Third-Party Funding in International Commercial Arbitration: Next Step for India – Maitrey Chaudhary

Third-Party Funding in International Commercial Arbitration: Next Step for India

Maitrey Chaudhary
A student at NLU, Lucknow

During the ‘Arbitrate in India Conclave, 2022’ panel discussion, Justice Sikri highlighted India’s aspirations to position itself as the hub of international arbitration. It is safe to say that India is heading in the right direction. The Delhi International Arbitration Centre (DIAC) observed a remarkable surge in the cases listed in 2022, reaching over 6,000 cases. This is a substantial increase from the previous year’s numbers, as the cases listed in 2021 were only half of what was recorded in 2022. In 2013, PwC conducted a survey revealing that an overwhelming majority of companies, 91% to be exact, preferred arbitration as their chosen method for resolving disputes rather than resorting to litigation. These statistics suggest that arbitration is soaring high as a preferred choice for dispute resolution.

Even though arbitration is a preferred method of conflict settlement, the process’ high expenses are inevitable. The Apex Court identified, in one of the cases, the outrageous costs as one of the primary reasons responsible for the hindrance to the growth of arbitration. In Dolphin Drilling Ltd. v. M/s ONGC Ltd (2017) 443 SC, the Supreme Court termed the costs of arbitration as “unfortunate” in the Indian context. Therefore, if implemented meticulously, third-party funding can solve the problem and provide everyone with an equal right to access justice.

Third-party funding (hereinafter referred to as “TPF”), as the name suggests, is the mechanism wherein a third party who is otherwise not connected with the proceeding, funds the arbitral proceeding in a dispute for one of the parties, usually in consideration of certain financial gain. Funders have different motives for funding claims. Some invest from a business point of view where there is a possibility of earning a huge profit. On the other hand, funders might fund the proceeding not just for financial gain but because they’re against the subject matter in question, as was seen in an ICSID arbitral proceeding where the funding company was against the sale of tobacco products. Third-party funding is a relatively new concept in international arbitration but has gained immense popularity. The two primary reasons for its popularity are (i) it provides a level playing field for both parties and ensures that legitimate rights are not compromised due to scarcity of financial resources, and (ii) it provides an excellent opportunity for funders to make investments.

The growth of third-party funding was rather slow across jurisdictions due to the illegality of the doctrines of champerty and maintenance in the past[1]. Champerty refers to an agreement where the party and the third party aiding the proceeding share the proceeds. At the same time, maintenance means the involvement of an unrelated third party with neither interest nor locus. It is often argued that third-party funding is just another form of maintenance and champerty. Therefore, under common law regimes, it is thought to promote abuse of justice by individuals by associating themselves with frivolous claims in return for a share in the proceeds. The main arguments against maintenance and champerty were grounded in public policy and protecting the sanctity of justice.

However, over the years, English courts have highlighted that public policy should be dynamic and must evolve with changing times. The principles of maintenance and champerty have become less rigorously enforced over time. This can be observed in how the doctrines of maintenance and champerty were done away with in several jurisdictions.[2]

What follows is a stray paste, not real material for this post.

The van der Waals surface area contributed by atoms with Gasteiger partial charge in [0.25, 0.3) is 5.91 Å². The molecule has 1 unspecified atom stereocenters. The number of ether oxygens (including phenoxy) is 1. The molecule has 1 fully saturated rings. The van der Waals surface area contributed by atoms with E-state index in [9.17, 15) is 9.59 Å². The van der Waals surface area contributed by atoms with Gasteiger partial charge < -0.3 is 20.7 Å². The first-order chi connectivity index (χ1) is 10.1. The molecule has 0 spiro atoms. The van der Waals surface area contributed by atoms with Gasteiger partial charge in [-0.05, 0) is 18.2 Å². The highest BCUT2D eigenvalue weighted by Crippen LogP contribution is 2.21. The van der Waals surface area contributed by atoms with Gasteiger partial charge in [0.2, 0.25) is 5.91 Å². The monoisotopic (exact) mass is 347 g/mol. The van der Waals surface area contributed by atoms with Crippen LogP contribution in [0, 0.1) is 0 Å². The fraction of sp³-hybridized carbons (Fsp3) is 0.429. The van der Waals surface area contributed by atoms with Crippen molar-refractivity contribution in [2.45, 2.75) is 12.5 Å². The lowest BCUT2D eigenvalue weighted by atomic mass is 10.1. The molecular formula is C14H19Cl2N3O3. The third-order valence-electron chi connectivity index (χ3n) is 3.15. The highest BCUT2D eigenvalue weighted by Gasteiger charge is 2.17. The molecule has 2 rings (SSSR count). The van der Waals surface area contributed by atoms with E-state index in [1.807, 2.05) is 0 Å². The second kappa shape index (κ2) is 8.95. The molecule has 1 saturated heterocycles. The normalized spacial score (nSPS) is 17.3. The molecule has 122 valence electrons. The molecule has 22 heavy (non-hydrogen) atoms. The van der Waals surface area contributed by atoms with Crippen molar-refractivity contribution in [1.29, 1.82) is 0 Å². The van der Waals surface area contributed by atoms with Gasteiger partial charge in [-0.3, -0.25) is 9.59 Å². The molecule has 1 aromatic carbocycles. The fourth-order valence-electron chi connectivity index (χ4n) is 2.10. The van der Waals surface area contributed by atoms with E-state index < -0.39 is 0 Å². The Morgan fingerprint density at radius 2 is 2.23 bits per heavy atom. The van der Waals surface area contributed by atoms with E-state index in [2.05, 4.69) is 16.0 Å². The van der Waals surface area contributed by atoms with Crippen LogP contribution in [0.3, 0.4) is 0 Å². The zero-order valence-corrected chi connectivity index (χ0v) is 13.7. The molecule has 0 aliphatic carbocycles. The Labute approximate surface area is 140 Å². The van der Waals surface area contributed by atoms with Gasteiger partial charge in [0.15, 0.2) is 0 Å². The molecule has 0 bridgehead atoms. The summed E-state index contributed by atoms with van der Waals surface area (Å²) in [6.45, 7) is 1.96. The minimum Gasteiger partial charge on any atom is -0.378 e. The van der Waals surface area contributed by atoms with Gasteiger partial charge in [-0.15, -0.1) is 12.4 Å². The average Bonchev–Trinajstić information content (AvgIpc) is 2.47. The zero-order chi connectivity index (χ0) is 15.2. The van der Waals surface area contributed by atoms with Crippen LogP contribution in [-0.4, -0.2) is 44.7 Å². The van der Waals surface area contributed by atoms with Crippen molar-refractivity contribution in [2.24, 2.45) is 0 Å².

In modern times, TPF has been mostly held valid and legal. In Arkin v. Borchard Lines Ltd., the English Court of appeal displayed a favourable attitude towards TPF as a means to get access to justice that the party wouldn’t have had otherwise. Australian High Court, in one of the cases, held that “litigation funding per se was not contrary to public policy or abuse of due process.” This represents a significant shift in how ordinary law courts have traditionally approached the issue of third-party funding, as earlier attempts to declare it invalid were not in line with this new approach. In legislations like Singapore and Hong Kong, TPF was accepted with open arms, but India still remains silent about it.

Even though there is no express law in India that enables TPF in international arbitration, the doctrines of maintenance and champerty have been nullified by Indian Courts on numerous occasions. TPF is recognized for civil suits under Order XXV rules 1 and 3 of the Code of Civil Procedure, 1908 (state amendments of Maharashtra, Gujarat, Madhya Pradesh and Uttar Pradesh). This rule enables the Court to pass an order instructing the funder to give security for all costs incurred by the defendant. In the case of Ram Coomar Candoo v. Chunder Canto Mukherjee, Calcutta HC held that “a fair agreement to supply funds to carry on a suit in consideration of having a share in the property, if recovered, is not opposed to public policy and not illegal. However, such agreement ought to be carefully watched, when extortionate, unconscionable or made for improper objects, they ought to be held invalid.” The Apex Court, in a decision in the In Re GA Senior Advocate case, held that a TPF agreement is not per se illegal unless the third party itself is the advocate. However, each TPF agreement must be examined independently to ensure it is within public policy’s ambit. For instance, the Rajasthan High Court asserted that TPF agreements created to use litigation as a form of gambling and make exorbitant profits are not justifiable and cannot be upheld under legal scrutiny.

In 2017, the Report of the High-level committee (hereinafter referred to as “HLC”) to review the institutionalization of arbitration mechanisms in India supported the concept of TPF. The Report highlighted the importance of TPF in India for the promotion of the country as an arbitration hub that is on par with seats like Hong Kong, Singapore and Paris. Therefore, India’s position towards TPF, regarding legality and validity, has been its recognition and gradual adaptation into a legislative structure.